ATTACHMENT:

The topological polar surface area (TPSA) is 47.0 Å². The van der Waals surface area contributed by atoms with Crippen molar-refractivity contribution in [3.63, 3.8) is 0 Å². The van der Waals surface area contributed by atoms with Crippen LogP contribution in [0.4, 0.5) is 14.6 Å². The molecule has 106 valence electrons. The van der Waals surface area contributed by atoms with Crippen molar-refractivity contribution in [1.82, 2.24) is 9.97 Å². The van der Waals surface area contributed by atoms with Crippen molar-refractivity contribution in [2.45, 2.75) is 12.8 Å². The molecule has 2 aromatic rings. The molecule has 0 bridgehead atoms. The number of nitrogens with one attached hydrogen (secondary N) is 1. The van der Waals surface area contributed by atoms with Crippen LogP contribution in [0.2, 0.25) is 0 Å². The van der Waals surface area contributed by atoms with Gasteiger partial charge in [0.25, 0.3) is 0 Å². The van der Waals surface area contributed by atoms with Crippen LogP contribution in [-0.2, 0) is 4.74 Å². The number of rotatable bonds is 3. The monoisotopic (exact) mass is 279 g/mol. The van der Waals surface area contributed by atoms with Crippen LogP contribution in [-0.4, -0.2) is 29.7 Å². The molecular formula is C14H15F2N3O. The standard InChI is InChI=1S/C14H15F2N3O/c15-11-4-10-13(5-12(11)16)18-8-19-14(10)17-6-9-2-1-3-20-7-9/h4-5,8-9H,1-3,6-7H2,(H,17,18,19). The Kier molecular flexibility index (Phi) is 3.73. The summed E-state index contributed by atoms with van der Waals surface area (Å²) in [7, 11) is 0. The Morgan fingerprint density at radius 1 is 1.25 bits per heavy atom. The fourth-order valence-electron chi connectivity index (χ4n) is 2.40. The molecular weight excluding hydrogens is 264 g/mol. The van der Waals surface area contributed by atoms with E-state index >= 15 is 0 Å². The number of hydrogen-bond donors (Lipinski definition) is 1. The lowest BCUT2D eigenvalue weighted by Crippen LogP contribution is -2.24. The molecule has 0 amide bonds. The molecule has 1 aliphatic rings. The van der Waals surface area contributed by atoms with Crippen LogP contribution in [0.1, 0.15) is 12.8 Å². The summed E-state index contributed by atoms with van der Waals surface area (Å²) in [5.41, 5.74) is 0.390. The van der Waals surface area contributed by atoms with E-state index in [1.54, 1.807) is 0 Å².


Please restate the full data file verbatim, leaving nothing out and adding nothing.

The topological polar surface area (TPSA) is 47.0 Å². The van der Waals surface area contributed by atoms with Crippen molar-refractivity contribution in [3.63, 3.8) is 0 Å². The van der Waals surface area contributed by atoms with Crippen LogP contribution in [0.4, 0.5) is 14.6 Å². The molecule has 106 valence electrons. The van der Waals surface area contributed by atoms with Crippen molar-refractivity contribution in [1.82, 2.24) is 9.97 Å². The van der Waals surface area contributed by atoms with Crippen molar-refractivity contribution in [2.45, 2.75) is 12.8 Å². The molecule has 2 aromatic rings. The molecule has 0 bridgehead atoms. The number of nitrogens with one attached hydrogen (secondary N) is 1. The van der Waals surface area contributed by atoms with Crippen LogP contribution in [0.2, 0.25) is 0 Å². The van der Waals surface area contributed by atoms with Gasteiger partial charge in [0.25, 0.3) is 0 Å². The van der Waals surface area contributed by atoms with Crippen LogP contribution in [-0.2, 0) is 4.74 Å². The number of rotatable bonds is 3. The monoisotopic (exact) mass is 279 g/mol. The van der Waals surface area contributed by atoms with Crippen LogP contribution in [-0.4, -0.2) is 29.7 Å². The molecular formula is C14H15F2N3O. The standard InChI is InChI=1S/C14H15F2N3O/c15-11-4-10-13(5-12(11)16)18-8-19-14(10)17-6-9-2-1-3-20-7-9/h4-5,8-9H,1-3,6-7H2,(H,17,18,19). The Kier molecular flexibility index (Phi) is 3.73. The summed E-state index contributed by atoms with van der Waals surface area (Å²) in [7, 11) is 0. The Morgan fingerprint density at radius 1 is 1.25 bits per heavy atom. The fourth-order valence-electron chi connectivity index (χ4n) is 2.40. The molecular weight excluding hydrogens is 264 g/mol. The van der Waals surface area contributed by atoms with E-state index >= 15 is 0 Å². The number of hydrogen-bond donors (Lipinski definition) is 1. The lowest BCUT2D eigenvalue weighted by Crippen LogP contribution is -2.24. The molecule has 0 amide bonds. The molecule has 1 aliphatic rings. The van der Waals surface area contributed by atoms with Crippen LogP contribution in [0.1, 0.15) is 12.8 Å². The summed E-state index contributed by atoms with van der Waals surface area (Å²) in [5.41, 5.74) is 0.390. The van der Waals surface area contributed by atoms with E-state index in [1.54, 1.807) is 0 Å².